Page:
The Royal Visit to Royal Manuscripts

The British Library’s new exhibit, Royal Manuscripts: The Genius of Illumination, showcases the library’s incredible collection of medieval and Renaissance manuscripts. The 154 colorful and gilded books on exhibit were made for and owned by England’s kings and queens between the ninth and the sixteenth centuries.

Queen Elizabeth II and the Duke of Edinburgh had a private viewing just before Friday’s opening. And what did QE2 fancy? According to the BBC:

The Queen was said to linger most over Henry VIII’s manuscripts.

Curator Andrea Clarke said: “She called Prince Philip, who was looking at something else, to come and have a look.”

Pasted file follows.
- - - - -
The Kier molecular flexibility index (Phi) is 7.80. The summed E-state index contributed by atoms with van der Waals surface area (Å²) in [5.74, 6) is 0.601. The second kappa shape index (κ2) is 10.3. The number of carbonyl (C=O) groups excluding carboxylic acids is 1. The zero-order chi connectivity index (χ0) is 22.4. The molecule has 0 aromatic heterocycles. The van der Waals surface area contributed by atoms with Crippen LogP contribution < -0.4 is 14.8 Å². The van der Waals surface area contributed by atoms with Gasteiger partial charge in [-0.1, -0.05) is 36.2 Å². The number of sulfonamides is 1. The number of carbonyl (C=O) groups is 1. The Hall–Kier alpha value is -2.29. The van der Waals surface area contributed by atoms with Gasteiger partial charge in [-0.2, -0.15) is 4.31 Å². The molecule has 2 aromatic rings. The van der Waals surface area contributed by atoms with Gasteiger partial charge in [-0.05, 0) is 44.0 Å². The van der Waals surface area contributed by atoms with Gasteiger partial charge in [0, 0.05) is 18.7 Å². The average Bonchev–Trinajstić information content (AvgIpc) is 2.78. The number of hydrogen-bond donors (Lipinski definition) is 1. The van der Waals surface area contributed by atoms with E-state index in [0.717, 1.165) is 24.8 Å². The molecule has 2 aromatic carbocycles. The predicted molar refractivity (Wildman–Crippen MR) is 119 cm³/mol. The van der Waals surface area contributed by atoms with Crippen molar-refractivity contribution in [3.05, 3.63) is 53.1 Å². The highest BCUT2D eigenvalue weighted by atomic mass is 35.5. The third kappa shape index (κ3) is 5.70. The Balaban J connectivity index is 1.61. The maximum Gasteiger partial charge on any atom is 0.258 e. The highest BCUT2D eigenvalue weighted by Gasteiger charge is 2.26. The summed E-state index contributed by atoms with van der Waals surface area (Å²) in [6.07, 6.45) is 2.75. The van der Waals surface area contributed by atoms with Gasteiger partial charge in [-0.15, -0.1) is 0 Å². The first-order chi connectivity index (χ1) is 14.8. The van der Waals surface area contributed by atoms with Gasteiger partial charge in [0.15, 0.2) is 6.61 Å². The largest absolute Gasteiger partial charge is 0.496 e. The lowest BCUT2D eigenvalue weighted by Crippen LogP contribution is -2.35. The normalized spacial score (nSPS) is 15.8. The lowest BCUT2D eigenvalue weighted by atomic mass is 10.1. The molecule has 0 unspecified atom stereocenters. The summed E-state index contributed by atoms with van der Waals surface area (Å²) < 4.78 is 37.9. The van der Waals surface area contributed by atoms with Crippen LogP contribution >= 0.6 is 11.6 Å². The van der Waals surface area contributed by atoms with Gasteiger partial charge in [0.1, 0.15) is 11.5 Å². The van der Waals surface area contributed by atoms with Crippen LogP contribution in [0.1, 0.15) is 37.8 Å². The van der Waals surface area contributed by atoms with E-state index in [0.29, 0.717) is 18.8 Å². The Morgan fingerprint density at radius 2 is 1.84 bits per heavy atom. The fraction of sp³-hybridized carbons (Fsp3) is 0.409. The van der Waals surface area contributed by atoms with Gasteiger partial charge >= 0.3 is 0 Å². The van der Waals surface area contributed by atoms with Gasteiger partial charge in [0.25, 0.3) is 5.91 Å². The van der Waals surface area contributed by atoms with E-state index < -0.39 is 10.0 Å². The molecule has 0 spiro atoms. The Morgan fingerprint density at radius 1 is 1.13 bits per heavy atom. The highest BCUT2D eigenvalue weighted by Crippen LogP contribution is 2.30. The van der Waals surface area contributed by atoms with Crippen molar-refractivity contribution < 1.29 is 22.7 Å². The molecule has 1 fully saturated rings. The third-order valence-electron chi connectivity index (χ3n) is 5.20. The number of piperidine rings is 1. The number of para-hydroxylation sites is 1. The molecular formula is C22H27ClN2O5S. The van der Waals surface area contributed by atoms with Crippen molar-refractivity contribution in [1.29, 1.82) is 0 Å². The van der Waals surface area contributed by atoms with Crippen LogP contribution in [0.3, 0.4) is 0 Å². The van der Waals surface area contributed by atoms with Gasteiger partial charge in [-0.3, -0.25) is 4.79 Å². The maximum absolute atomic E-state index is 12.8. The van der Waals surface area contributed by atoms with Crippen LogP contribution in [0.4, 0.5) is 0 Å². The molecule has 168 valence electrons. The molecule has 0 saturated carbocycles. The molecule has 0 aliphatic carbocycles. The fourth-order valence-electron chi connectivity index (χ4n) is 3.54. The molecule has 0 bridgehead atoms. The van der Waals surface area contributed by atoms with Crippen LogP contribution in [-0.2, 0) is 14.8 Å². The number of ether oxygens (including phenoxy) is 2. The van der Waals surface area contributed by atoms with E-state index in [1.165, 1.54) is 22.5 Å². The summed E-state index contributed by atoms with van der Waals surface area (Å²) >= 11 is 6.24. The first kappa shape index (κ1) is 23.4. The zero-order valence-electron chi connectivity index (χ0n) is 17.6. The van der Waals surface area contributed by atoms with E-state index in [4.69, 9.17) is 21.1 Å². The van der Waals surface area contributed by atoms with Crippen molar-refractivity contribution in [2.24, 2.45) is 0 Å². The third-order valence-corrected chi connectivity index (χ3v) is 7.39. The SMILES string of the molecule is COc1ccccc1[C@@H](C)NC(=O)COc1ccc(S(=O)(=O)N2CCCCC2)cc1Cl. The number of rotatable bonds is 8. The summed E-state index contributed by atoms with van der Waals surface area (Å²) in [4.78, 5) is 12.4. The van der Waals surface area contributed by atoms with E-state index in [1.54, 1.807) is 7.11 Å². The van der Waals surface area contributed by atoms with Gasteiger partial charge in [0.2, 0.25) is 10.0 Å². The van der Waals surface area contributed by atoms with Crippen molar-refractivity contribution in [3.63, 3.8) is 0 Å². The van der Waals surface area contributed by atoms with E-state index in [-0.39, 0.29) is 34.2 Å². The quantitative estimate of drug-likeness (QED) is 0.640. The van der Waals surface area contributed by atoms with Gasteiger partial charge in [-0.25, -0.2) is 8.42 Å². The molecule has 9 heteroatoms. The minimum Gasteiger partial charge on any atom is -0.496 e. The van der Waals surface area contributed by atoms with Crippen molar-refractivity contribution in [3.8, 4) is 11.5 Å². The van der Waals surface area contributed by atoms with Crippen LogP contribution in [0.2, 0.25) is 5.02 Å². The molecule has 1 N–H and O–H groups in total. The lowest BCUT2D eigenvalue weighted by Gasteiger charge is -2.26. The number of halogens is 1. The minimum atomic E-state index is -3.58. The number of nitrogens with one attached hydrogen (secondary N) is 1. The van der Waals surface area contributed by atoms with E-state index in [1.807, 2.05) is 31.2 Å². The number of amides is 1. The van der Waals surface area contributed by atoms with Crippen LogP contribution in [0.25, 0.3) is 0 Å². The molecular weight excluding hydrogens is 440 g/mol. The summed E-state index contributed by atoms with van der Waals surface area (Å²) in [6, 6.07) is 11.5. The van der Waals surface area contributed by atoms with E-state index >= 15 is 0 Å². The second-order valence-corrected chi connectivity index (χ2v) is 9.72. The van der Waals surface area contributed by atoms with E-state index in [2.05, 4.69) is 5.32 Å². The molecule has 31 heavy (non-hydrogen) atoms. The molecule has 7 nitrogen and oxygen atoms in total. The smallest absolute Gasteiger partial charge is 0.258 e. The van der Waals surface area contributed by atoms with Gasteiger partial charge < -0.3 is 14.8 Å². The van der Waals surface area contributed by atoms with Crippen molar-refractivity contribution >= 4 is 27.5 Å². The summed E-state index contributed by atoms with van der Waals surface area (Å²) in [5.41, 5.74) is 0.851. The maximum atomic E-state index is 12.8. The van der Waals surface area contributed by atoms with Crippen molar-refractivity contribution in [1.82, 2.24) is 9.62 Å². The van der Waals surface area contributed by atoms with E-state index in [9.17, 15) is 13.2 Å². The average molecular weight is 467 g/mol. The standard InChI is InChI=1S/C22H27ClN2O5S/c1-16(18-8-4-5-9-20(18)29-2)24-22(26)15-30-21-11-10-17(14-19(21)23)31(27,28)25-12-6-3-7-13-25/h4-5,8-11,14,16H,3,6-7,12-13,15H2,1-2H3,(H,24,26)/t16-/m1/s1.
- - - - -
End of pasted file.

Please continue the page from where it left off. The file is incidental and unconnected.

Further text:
Dr McKendrick said Henry VIII’s psalter, a volume containing the Book of Psalms, was rare because it contained annotations written by the king.
That Latin psalter--showing Henry VIII as King David--was created in London c. 1540  is pictured here. It survives in its worn red velvet binding. Other highlights of the exhibit include the stunning Shrewsbury Book (Rouen, 1445), presented to Margaret of Anjou on her marriage to Henry VI by John Talbot, 1st Earl of Shrewsbury, and the Genealogical Chronicle of the English Kings (c. 1300), created in a roll format measuring five meters long.

To see more, watch a four-minute BBC tour with curator Scot McKendrick here. The exhibit is open through March 13, 2012. 

Image credit: Henry VIII as David, Henry VIII’s Psalter, London c. 1540, Royal 2 A xvi © British Library Board.
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